The Hawaii Community Development Authority board is planning to meet to decide whether or not to appoint a committee that could increase Executive Directory Anthony Ching’s salary by as much as $20,000.

UPDATE The meeting was supposed to be held on Tuesday at noon but will be rescheduled because the board didn’t have enough members to meet quorum.

The meeting will be closed to the public, pursuant to a Hawaii law that allows the board to hold closed meetings if they deal with private matters of an employee.

HCDA is in charge of development in Kakaako, where more high-rises have been sprouting up this year.

PF Bentley/Civil Beat

According to Tuesday’s agenda, the HCDA board is scheduled to decide whether to appoint a committee that will develop a process to evaluate Ching’s performance; conduct a performance evaluation; and set his salary to match the recommended salary of the director of the Department of Business, Economic Development and Tourism.

The committee’s work would be confidential under the same exception to the Sunshine Law allowing the meeting to be closed to the public.

DBEDT is one of several departments within the executive branch that manage statewide programs. HCDA is an agency within DBEDT, and manages development in Kakaako, Kalaeloa and Heeia.

The development agency has been highly criticized over the past several months for approving controversial high-rise developments, sparking litigation and legislation to reign in its authority.

Ching’s salary was $110,244.00 in 2013, while the state salary commission recommended DBEDT Director Richard

Honolulu Councilman Advocates Ohana Units as Affordable Housing Solution

Honolulu Councilman Ron Menor introduced a resolution to allow homeowners to rent accessory dwelling units to non-family members.

·By Anita Hofschneider

Honolulu Councilman Ron Menor wants to encourage homeowners to build accessory dwelling units, currently known as ohana units, to increase the supply of low-cost housing in Hawaii.

The council member from central Oahu has introduced a resolution amending the city’s land use ordinance to allow homeowners to build a second housing unit on their properties that they can rent to anyone. Right now, the city limits occupancy of such units to family members (hence the name “ohana units”).

Halekauwila Place is the only new development in fast-growing Kakaako considered “affordable” for low-income residents. Hawaii’s demand for affordable housing far outstrips the supply.

PF Bentley/Civil Beat

Menor said in a press release that he understands “thorough discussions are needed” to ensure that the resolution won’t negatively impact existing neighborhoods.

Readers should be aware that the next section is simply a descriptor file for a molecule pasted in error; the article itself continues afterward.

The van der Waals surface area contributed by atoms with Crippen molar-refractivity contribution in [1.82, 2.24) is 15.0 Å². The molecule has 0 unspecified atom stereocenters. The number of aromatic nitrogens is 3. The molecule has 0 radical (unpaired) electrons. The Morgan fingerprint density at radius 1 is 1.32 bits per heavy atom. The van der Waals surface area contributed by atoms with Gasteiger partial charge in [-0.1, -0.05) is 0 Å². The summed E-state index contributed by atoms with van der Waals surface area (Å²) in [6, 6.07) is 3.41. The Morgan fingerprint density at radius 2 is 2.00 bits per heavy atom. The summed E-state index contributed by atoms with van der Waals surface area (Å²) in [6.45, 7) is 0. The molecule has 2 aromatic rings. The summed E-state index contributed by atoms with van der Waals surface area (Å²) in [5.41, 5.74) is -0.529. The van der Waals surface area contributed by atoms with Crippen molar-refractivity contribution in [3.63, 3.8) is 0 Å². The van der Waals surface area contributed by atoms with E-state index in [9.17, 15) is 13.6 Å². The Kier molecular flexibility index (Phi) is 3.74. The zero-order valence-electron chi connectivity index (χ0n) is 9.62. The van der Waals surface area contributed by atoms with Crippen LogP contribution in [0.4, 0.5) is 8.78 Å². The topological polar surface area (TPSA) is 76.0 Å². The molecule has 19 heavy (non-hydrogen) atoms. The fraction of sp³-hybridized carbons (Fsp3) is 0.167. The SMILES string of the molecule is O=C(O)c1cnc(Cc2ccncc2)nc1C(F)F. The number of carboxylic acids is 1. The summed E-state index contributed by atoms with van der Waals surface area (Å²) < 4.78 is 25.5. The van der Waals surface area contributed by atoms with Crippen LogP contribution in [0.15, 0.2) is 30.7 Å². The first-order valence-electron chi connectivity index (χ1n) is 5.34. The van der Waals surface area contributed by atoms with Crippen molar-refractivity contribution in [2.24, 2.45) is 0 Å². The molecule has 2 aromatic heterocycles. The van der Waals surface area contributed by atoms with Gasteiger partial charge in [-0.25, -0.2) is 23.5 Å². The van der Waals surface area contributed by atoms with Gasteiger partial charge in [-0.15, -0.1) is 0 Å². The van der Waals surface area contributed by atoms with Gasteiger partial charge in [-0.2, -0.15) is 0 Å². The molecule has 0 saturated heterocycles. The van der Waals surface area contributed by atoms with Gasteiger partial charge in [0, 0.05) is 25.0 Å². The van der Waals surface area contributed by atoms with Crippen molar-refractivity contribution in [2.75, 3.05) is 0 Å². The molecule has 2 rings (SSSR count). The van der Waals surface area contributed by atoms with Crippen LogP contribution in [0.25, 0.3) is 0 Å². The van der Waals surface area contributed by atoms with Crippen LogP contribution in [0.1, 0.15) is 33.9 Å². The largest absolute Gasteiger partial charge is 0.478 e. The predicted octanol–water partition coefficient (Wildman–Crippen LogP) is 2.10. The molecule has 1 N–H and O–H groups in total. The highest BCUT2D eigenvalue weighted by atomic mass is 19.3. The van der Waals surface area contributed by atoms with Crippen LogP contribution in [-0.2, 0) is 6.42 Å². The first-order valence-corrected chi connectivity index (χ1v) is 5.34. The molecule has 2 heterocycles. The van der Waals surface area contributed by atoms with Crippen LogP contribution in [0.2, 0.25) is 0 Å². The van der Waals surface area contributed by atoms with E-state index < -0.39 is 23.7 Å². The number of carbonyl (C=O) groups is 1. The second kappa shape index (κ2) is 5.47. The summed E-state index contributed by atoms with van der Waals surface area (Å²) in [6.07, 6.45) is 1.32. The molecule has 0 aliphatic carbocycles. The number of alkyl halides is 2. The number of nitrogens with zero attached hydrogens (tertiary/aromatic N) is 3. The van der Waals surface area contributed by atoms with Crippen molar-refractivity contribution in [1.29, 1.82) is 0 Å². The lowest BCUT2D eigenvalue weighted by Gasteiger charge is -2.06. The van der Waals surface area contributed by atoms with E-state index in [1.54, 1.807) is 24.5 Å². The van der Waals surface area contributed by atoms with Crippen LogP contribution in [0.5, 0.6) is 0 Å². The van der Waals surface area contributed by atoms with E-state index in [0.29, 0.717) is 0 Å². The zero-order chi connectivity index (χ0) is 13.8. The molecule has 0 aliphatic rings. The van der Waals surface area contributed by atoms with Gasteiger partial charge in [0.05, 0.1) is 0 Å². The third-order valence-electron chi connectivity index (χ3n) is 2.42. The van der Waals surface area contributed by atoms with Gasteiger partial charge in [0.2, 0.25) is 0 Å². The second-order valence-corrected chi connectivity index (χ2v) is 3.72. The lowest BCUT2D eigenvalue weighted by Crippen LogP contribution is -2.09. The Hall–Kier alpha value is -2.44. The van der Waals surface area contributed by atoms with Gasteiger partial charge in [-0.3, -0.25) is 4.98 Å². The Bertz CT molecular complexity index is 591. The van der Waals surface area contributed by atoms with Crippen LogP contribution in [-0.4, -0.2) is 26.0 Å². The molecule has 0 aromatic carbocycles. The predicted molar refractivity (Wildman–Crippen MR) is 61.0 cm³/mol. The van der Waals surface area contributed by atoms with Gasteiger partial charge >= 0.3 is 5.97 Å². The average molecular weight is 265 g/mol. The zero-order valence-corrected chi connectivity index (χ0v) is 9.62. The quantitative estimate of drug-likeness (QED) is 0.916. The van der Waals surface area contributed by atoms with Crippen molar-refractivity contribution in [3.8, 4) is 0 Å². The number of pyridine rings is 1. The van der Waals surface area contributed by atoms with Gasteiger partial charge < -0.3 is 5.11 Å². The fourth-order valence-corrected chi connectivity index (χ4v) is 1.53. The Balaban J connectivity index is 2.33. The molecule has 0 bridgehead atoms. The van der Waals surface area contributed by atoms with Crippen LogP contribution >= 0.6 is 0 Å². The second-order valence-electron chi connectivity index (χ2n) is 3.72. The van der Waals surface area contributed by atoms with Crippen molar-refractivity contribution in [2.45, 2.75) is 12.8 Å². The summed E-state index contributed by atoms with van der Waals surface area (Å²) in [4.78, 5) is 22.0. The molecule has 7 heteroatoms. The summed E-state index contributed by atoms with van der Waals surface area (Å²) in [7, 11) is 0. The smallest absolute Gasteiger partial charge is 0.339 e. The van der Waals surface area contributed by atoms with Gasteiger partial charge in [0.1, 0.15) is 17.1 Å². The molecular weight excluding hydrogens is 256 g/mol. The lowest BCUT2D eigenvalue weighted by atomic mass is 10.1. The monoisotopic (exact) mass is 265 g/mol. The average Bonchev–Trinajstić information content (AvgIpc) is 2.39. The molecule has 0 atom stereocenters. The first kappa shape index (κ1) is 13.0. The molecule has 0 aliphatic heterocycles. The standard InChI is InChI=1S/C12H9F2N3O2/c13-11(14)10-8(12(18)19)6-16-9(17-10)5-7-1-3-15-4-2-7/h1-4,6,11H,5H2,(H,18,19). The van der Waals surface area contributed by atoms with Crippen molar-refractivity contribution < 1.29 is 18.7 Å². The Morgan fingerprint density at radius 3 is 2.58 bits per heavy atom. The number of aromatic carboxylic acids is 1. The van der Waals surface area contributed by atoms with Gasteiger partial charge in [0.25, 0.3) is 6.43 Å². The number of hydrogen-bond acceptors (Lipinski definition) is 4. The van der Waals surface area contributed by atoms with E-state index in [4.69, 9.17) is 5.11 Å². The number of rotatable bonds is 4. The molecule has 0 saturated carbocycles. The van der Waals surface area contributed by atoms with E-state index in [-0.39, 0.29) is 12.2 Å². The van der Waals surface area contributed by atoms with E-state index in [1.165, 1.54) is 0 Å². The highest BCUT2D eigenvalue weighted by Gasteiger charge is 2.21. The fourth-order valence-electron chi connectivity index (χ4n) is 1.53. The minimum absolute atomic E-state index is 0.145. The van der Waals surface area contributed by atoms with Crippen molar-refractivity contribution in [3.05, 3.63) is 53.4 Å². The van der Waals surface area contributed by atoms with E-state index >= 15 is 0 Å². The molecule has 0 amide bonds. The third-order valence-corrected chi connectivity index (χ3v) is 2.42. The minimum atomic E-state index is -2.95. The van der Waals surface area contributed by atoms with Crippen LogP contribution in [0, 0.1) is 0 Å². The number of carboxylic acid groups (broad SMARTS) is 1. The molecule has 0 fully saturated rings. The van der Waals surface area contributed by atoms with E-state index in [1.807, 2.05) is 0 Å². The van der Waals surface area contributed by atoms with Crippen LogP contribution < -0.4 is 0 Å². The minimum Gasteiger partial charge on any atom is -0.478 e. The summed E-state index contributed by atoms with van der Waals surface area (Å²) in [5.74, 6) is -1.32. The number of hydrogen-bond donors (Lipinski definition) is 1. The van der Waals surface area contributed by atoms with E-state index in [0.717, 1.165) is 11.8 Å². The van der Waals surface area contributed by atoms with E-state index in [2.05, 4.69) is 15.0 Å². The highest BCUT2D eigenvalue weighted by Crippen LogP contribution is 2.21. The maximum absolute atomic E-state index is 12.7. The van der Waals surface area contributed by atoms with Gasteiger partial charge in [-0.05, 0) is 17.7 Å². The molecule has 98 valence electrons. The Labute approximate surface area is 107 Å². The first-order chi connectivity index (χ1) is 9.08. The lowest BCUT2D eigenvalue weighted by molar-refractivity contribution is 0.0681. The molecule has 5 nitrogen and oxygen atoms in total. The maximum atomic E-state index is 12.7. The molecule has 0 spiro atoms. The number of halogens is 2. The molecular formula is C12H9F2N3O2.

The Hawaii Appleseed Center for Law and Economic Justice advocated for accessory dwelling units in its recent report on Hawaii’s affordable housing crisis, which found that rents in Hawaii grew 45 percent between 2005 and 2012.

“This ordinance will not solve Oahu’s affordable housing crisis but will put a significant dent in it, while creating greater income opportunities for low-income landowners,” said Victor Geminiani from the Hawaii Appleseed Center in a press release. “It’s a small, simple change that could make a big difference for a lot of families who are struggling to keep a roof over their heads.”

A 2011 state report found that Hawaii needed 19,000 low-income housing units by 2016 to meet demand.

Read the full resolution below:

Accessory Dwelling

Honolulu Home Price Dips Slightly Compared With August Last Year

The median price of a condo remained steady, according to new data from the Honolulu Board of Realtors.

·By Anita Hofschneider

New data from the Honolulu Board of Realtors reveals that Honolulu’s median home price dropped slightly last month compared with August 2013, falling from $665,000 to $650,000 for a single-family home.

The price of a condo remained the same at $350,000. Sales of homes and condos were also down, as well as the average price of both.

Just two months ago, Honolulu’s median home price hit a record high of $700,000.

Julie Meier, president of the Honolulu Board of Realtors, said the data still shows that Hawaii has a healthy housing market, noting that demand is still high and inventory is rising.

“While on the surface it may look like this past August was not on par with last August for sales of single-family homes, the truth is that August 2013 was a banner month – the high point of sales for the year,” Meier said in a press release. “It would have been very difficult to duplicate that this year. Still, this remains a very healthy market, as evidenced by the fact that the average single-family home was on the block for only 15 days before being sold.”

Click here for more data from the Honolulu Board of Realtors.

Howard Hughes Withdraws Petition to Provide Fewer Affordable Units in Kakaako

The developer asked HCDA to clarify whether it would be OK to provide rentals that remain inexpensive for a longer period of time in lieu of for-sale units.

·By Anita Hofschneider

Howard Hughes Corp. has withdrawn its petition to the Hawaii Community Development Authority asking whether it would satisfy the agency’s affordable housing requirements in Kakaako to build fewer affordable rental units that remain affordable a longer period of time instead of more for-sale units.